Top 10 best places to snowmobile in Manitoba

Looking for the best snowmobile trails in Manitoba? Look no further

by Danielle Cameron

Five snowmobilers pose for a photo in front of a warm-up shelter as snow falls.
Lac du Bonnet went on a historic run during SnoRiders’ SledTown ShowDown competition to take its place as the absolute best place to go sledding in Western Canada. Photo courtesy Wally Sokoluk

Manitoba has been making a lot of noise lately, and it’s not just the echoes of “Braaaps!” coming from its snowmobile trails. Manitoba has claimed SnoRiders’ SledTown ShowDown championships for three of the last four years, thanks to Lac du Bonnet (2021) and Flin Flon (2020, 2022). And it’s not like those are the only two destinations worth getting excited about. Manitoba has an exceptional amount of sled-worthy trails, but for the sake of time, we’ve condensed the best of the best to 10 locations.

Here’s a list of the top 10 best places to go snowmobiling in Manitoba:

Two snowmobiles are parked in front of road signage next to a groomed trail.
The Eastman Snopals snowmobile club maintains an expansive trail network that is well-groomed and offers plenty of signage around Lac du Bonnet. Photo courtesy Wally Sokoluk

Lac du Bonnet

Lac du Bonnet has over 325 kilometers of one-way trails and 600 kilometers of two-way trails that are groomed weekly. Amenities are plentiful in and around the area. Lac du Bonnet and surrounding towns have easy access to the local gas bars, restaurants and lodging because most of them are located right on the trails. With its variety of terrain and family-friendly routes, Lac du Bonnet attracts snowmobilers across Canada—over 10,000 snowmobiles take to the trails each season. Sledders congregate in Lac du Bonnet for its many kilometres of trail networks available and the exceptional terrain in this tranquil area. No wonder it was voted SnoRiders' 2021 SledTown ShowDown champion!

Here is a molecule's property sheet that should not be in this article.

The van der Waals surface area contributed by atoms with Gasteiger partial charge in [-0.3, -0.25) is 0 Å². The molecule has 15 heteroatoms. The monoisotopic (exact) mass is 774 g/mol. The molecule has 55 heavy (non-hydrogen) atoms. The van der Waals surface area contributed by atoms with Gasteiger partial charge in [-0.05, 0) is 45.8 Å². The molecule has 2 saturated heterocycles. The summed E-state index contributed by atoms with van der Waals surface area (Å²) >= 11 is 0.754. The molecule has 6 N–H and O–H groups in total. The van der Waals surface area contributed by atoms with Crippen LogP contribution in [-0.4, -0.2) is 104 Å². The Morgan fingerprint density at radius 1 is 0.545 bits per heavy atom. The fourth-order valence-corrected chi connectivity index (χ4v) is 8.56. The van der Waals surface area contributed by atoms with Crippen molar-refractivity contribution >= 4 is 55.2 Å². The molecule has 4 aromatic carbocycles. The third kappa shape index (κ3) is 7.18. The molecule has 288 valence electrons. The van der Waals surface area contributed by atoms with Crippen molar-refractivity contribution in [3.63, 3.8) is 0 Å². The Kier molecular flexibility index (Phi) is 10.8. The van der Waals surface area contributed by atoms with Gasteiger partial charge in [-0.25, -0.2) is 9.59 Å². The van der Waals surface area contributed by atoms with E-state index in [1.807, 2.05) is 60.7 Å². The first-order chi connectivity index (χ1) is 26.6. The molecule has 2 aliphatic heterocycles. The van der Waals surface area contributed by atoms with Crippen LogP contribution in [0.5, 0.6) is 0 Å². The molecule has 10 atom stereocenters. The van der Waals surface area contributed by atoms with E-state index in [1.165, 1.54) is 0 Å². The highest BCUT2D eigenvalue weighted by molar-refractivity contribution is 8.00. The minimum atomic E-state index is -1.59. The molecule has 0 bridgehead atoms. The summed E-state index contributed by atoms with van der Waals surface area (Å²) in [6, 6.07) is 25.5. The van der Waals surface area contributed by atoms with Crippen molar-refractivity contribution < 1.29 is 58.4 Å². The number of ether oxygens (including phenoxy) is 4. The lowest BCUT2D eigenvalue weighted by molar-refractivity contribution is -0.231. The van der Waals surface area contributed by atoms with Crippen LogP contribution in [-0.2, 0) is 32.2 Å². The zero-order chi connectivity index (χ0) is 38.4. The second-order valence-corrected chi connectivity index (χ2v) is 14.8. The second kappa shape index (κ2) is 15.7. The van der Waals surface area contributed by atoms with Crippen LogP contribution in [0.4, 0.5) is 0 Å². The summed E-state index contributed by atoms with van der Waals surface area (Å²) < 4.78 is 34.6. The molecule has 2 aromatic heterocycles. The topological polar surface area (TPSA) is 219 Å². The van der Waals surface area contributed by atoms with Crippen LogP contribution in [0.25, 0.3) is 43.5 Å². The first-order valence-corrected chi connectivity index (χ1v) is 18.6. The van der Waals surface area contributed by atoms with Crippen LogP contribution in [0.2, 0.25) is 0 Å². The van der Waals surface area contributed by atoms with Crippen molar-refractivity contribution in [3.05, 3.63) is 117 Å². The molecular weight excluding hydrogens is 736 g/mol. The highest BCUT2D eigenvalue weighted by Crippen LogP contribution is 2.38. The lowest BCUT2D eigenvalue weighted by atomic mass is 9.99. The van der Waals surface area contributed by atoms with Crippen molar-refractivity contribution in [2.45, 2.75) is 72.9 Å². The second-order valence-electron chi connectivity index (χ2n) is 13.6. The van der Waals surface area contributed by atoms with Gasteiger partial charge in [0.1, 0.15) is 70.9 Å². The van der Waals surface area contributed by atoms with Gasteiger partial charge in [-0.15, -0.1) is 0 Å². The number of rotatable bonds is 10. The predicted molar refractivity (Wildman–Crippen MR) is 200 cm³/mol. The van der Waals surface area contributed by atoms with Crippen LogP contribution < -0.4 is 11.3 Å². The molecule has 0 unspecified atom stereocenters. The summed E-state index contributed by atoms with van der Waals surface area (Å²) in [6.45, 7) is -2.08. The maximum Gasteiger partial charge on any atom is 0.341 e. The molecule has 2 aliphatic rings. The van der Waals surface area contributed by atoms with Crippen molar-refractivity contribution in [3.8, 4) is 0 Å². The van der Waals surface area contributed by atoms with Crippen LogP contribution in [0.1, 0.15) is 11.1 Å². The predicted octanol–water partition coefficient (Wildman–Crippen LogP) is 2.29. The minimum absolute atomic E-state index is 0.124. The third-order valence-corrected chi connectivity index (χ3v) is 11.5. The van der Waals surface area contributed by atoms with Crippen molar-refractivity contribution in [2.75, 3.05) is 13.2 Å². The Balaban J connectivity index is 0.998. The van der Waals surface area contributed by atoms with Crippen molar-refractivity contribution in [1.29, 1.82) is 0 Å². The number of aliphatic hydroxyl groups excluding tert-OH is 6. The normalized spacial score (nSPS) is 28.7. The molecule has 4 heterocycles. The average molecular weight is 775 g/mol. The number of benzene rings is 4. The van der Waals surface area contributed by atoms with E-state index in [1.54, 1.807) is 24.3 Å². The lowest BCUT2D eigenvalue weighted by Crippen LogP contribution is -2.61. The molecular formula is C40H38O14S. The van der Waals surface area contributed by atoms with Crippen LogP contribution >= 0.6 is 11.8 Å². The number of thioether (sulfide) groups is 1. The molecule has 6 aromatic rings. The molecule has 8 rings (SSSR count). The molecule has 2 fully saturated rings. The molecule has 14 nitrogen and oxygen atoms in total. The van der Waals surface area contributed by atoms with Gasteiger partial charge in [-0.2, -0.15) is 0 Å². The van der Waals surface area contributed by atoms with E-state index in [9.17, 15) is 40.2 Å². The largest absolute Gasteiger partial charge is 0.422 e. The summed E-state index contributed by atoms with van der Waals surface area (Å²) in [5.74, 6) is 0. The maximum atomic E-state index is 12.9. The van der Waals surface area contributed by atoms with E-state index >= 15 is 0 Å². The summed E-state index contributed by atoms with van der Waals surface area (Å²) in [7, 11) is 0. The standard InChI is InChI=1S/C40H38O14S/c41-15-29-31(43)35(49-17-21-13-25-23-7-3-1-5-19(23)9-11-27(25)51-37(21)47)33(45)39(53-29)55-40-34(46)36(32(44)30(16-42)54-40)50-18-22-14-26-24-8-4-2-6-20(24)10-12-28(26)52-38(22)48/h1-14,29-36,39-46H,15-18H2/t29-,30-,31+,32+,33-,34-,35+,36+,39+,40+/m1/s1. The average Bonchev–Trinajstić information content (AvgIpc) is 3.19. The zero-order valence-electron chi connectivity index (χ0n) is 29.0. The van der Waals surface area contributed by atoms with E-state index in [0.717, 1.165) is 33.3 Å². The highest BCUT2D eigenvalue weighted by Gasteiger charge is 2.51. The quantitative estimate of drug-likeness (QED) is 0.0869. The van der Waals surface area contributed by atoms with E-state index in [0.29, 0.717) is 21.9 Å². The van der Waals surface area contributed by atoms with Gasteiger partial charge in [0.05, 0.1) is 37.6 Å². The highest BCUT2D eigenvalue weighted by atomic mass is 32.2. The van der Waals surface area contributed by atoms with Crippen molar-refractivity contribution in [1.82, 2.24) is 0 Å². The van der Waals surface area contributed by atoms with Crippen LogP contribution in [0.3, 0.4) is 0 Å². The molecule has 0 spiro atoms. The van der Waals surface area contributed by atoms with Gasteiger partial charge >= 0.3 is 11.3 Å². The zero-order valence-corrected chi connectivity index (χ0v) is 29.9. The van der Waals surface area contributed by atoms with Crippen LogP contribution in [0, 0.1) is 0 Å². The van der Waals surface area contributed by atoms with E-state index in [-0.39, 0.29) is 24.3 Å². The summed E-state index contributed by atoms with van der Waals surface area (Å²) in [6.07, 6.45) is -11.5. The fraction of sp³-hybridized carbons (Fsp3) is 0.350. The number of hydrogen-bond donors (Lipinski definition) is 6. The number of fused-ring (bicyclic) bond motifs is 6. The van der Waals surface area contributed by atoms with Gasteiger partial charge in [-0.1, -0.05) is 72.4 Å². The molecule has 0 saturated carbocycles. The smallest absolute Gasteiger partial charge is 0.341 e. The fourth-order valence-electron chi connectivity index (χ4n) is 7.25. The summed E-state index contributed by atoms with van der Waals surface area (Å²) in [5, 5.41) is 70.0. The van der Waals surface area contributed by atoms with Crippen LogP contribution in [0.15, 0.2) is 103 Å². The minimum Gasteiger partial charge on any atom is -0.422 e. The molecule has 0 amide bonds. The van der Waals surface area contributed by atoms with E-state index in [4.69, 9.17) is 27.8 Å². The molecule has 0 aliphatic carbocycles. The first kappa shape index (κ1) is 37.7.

A snowmobiler plows through a snowy jump in Flin Flon, Manitoba.
Flin Flon is a flippin’ fantastic, fan-favourite destination. Photo courtesy Alannah Skot

Flin Flon

Flin Flon is more than a cool name and backstory, although Flin Flon—aka Josiah Flintabbatey Flonatin—certainly has that going in its favour. In order to attract tourists (sledders or otherwise), a community needs to be accessible. When it comes to snowmobile trails, Flin Flon has an excellent infrastructure in place. Sledders are allowed to drive snowmobiles on certain community streets, so trail access is possible throughout the city. If you are staying at any of the local accommodations, you can access the trails.